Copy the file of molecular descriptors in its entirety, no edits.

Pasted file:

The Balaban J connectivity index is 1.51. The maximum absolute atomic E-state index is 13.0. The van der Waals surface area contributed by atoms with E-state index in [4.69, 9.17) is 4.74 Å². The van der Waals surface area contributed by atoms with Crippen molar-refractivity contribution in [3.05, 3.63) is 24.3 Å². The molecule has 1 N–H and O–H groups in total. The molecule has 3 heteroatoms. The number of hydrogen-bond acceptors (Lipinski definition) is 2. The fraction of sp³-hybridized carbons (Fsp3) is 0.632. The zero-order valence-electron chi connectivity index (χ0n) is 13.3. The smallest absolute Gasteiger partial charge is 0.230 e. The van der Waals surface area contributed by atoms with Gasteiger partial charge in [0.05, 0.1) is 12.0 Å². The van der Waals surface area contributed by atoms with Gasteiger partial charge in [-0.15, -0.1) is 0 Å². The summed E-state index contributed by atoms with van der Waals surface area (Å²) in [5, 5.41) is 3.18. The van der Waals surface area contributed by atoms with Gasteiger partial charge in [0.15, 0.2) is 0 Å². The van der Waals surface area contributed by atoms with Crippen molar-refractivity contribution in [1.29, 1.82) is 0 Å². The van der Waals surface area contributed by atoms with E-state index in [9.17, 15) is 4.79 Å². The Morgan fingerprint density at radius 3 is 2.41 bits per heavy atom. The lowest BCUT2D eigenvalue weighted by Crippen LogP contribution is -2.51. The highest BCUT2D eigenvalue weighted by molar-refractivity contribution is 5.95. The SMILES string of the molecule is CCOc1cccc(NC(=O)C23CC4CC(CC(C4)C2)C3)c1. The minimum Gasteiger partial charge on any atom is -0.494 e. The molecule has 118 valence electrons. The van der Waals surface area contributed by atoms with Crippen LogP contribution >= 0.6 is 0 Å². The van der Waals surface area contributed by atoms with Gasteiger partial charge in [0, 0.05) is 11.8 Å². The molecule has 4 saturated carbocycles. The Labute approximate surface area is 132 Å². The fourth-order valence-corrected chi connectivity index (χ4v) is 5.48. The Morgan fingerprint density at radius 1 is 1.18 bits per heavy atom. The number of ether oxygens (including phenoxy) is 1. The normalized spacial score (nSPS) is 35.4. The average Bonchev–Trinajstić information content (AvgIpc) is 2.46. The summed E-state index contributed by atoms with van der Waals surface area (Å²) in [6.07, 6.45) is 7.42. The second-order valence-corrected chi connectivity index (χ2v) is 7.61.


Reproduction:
The Balaban J connectivity index is 1.51. The maximum absolute atomic E-state index is 13.0. The van der Waals surface area contributed by atoms with E-state index in [4.69, 9.17) is 4.74 Å². The van der Waals surface area contributed by atoms with Crippen molar-refractivity contribution in [3.05, 3.63) is 24.3 Å². The molecule has 1 N–H and O–H groups in total. The molecule has 3 heteroatoms. The number of hydrogen-bond acceptors (Lipinski definition) is 2. The fraction of sp³-hybridized carbons (Fsp3) is 0.632. The zero-order valence-electron chi connectivity index (χ0n) is 13.3. The smallest absolute Gasteiger partial charge is 0.230 e. The van der Waals surface area contributed by atoms with Gasteiger partial charge in [0.05, 0.1) is 12.0 Å². The van der Waals surface area contributed by atoms with Gasteiger partial charge in [-0.15, -0.1) is 0 Å². The summed E-state index contributed by atoms with van der Waals surface area (Å²) in [5, 5.41) is 3.18. The van der Waals surface area contributed by atoms with Gasteiger partial charge in [0.15, 0.2) is 0 Å². The van der Waals surface area contributed by atoms with Crippen molar-refractivity contribution in [1.29, 1.82) is 0 Å². The van der Waals surface area contributed by atoms with E-state index in [9.17, 15) is 4.79 Å². The Morgan fingerprint density at radius 3 is 2.41 bits per heavy atom. The lowest BCUT2D eigenvalue weighted by Crippen LogP contribution is -2.51. The highest BCUT2D eigenvalue weighted by molar-refractivity contribution is 5.95. The SMILES string of the molecule is CCOc1cccc(NC(=O)C23CC4CC(CC(C4)C2)C3)c1. The minimum Gasteiger partial charge on any atom is -0.494 e. The molecule has 118 valence electrons. The van der Waals surface area contributed by atoms with Crippen LogP contribution >= 0.6 is 0 Å². The van der Waals surface area contributed by atoms with Gasteiger partial charge in [0, 0.05) is 11.8 Å². The molecule has 4 saturated carbocycles. The Labute approximate surface area is 132 Å². The fourth-order valence-corrected chi connectivity index (χ4v) is 5.48. The Morgan fingerprint density at radius 1 is 1.18 bits per heavy atom. The number of ether oxygens (including phenoxy) is 1. The normalized spacial score (nSPS) is 35.4. The average Bonchev–Trinajstić information content (AvgIpc) is 2.46. The summed E-state index contributed by atoms with van der Waals surface area (Å²) in [6.07, 6.45) is 7.42. The second-order valence-corrected chi connectivity index (χ2v) is 7.61.